Unclaimed via HuffingtonPost

Before filming ever took place, U.S. officials had interviewed this man, and, under pressure, he revealed he was not Sergeant Robertson. In 2008, he was caught impersonating the soldier another time and fingerprinted.

Unclaimed via HuffingtonPost

Those aware of Ngoc’s cons weren’t surprised that people like Faunce believed him. Don Bendell, an award-winning author (and himself a Vietnam War veteran), claimed “[he] is a guy from France, an imposter, who has been used to scam money from well-meaning veterans and others who would love to see any POW rescued.”

Unclaimed via Daily Mail

Additionally, many noted how impossible Dang Tan Ngoc’s story truly was. As Retired Special Forces Captain Robert Noe wrote, “No one forgets to speak their native language after that long.” Yet, one mystery still remained…

Robertson-Holley was so certain the man was her brother that she refused a DNA test. But why? Jorgensen understood. “It’s kind of like, ‘That was an ugly war. It was a long time ago. We just want it to go away,'” he said. Was she simply desperate to believe she never lost her brother in the war?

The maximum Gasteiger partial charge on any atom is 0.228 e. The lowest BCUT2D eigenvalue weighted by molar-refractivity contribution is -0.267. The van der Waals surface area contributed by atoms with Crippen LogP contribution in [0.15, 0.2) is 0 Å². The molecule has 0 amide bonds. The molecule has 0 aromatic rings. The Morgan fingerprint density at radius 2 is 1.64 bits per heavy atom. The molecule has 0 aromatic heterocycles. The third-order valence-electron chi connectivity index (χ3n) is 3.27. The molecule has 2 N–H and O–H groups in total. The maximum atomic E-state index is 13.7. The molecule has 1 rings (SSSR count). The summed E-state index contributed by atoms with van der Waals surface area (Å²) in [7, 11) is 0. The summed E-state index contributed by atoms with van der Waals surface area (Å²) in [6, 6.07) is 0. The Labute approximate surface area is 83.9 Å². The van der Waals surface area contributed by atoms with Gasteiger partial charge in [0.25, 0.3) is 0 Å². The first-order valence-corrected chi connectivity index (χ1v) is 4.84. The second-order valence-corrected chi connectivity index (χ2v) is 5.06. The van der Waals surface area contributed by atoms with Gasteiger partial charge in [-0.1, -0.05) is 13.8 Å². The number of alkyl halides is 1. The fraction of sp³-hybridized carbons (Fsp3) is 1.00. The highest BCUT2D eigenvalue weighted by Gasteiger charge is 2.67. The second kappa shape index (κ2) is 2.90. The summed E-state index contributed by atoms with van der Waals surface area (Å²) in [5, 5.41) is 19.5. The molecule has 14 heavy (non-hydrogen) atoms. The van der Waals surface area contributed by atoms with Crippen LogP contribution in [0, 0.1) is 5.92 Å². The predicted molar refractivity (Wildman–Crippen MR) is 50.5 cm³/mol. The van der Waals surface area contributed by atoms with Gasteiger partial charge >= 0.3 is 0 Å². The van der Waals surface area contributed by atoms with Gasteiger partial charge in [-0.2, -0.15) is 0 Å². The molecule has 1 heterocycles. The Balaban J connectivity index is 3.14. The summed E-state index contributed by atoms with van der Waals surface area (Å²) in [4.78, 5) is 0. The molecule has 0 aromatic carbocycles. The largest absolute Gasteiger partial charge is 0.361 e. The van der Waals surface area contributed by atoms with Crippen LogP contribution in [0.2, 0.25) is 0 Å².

Eventually, Robertson’s niece, Cyndi Hanna, had a DNA test conducted. And? “We have received the results,” she wrote at the time, “and sadly there was NOT a match. This is very disappointing.”

Unclaimed via DailyMail

“As my mother has said, we only want to do right by my Uncle John,” Hanna said. “And if that means… the man claiming to be my uncle is actually another lost American and doesn’t know who he is, we intend to seek the truth on our own terms.”

Unclaimed

Jorgensen’s filmmaker instincts about Faunce’s determination proved correct. While Sergeant John Robertson’s true fate might remain a mystery, Faunce’s journey to recover a man he’d never met made for an incredible story.

Unclaimed